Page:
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      Humane Society management gone to the dogs

      Contrary to the accusations in an anonymous email sent to Pronews 7, it appears the new executive director at the Amarillo Panhandle Humane Society has brought nothing but positive changes to the non-profit organization.

      According to the email, adoption numbers have decreased from hundreds per month to fewer than 20 a week. But Humane Society Vice President Sunny Hodge-Campbell looked at the numbers and says that is not the case.

      "For the month of May so far, the first ten days of May, we've had 80 animals- 65 dogs, 11 cats and 4 rescues- that we've gotten out the door," she stated. So, that's huge. I mean, those are looking at, so far for the month of May, that could be record-breaking numbers."

      Since Jena McFall took over the reins at the Humane Society about three months ago, the focus of the non-profit has changed. Getting as many animals as possible out the door is still the main goal, but little things that could make that goal more attainable have been given more attention. Customer service, for example, has been stressed to the employees and volunteers. McFall has also reached out to the local media and other businesses for support. And the animals at the shelter are getting the opportunities to step out of their kennels for some exercise and socializing.

      "We have one employee who works solely with the animals," Hodge-Campbell pointed out. "So, he makes sure we're getting them out of their kennels multiple times a day. They're running, they're exercising, they're walking on a leash, we're playing ball with them. So, they're not just confined to a kennel all day."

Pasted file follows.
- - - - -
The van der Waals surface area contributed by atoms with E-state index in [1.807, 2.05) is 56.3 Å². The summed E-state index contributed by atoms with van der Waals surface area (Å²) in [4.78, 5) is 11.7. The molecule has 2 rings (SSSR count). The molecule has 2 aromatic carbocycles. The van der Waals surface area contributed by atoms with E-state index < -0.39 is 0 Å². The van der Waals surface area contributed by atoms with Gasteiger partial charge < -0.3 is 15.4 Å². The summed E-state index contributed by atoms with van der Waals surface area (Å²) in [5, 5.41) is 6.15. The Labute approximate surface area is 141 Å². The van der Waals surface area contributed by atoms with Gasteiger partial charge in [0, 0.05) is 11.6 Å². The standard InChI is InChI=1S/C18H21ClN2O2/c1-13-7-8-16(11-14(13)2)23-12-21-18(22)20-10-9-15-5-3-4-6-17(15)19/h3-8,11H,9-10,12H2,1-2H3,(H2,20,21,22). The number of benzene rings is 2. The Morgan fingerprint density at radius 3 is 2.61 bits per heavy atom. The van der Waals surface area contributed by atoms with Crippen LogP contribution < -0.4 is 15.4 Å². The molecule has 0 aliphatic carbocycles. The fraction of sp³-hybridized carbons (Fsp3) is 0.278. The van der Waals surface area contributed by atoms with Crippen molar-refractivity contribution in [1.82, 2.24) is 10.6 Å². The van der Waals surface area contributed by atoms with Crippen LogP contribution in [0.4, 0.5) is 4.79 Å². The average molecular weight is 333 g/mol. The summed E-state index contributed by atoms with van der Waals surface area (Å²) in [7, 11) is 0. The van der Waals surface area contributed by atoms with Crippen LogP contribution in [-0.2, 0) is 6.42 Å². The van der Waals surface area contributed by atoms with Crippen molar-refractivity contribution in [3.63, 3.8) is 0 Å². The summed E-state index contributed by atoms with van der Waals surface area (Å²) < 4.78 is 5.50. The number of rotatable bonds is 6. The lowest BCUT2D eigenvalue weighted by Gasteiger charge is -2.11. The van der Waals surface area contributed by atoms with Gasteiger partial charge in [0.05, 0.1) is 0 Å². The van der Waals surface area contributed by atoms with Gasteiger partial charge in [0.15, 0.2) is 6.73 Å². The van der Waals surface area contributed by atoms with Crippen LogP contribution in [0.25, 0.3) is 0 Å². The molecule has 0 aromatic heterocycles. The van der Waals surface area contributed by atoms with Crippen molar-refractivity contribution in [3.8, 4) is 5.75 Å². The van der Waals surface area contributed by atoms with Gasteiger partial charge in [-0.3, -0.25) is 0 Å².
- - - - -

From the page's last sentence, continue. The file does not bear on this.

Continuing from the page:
The Humane Society works closely with the municipal shelter, and Amarillo Animal Control Executive Director Mike McGee feels McFall was just what the organization needed.

      "We've challenged them to do different things that the old regime, we could not get to do," McGee said, "and this new group is very, very aggressive and all about change and very proactive and want to get more of the animals out."

      McGee added that McFall is working with different veterinarians and is also trying to mend relationships that have been broken in the past.

      "The relationship that has been built in the last three months with the new management at the Humane Society and the support from their exec board is phenomenal. I can only see things getting better and better for the animals and the community."

      The Humane Society participated in a national adoption event a few weeks ago, and Hodge-Campbell says that event was very successful. So successful, in fact, that the North Shore Animal League has invited them to take part in another event this fall. The organization has stopped hosting adoptions at PetSmart, but McFall is planning other adoption events.

      "One of the other good things is we're getting more and and more animals out to rescues," Hodge-Campbell added. "We've dropped fees down to sometimes, I think, there's no fees at all, just to move the animals out. And that's something new that we've done in the past three months and those numbers have actually increased."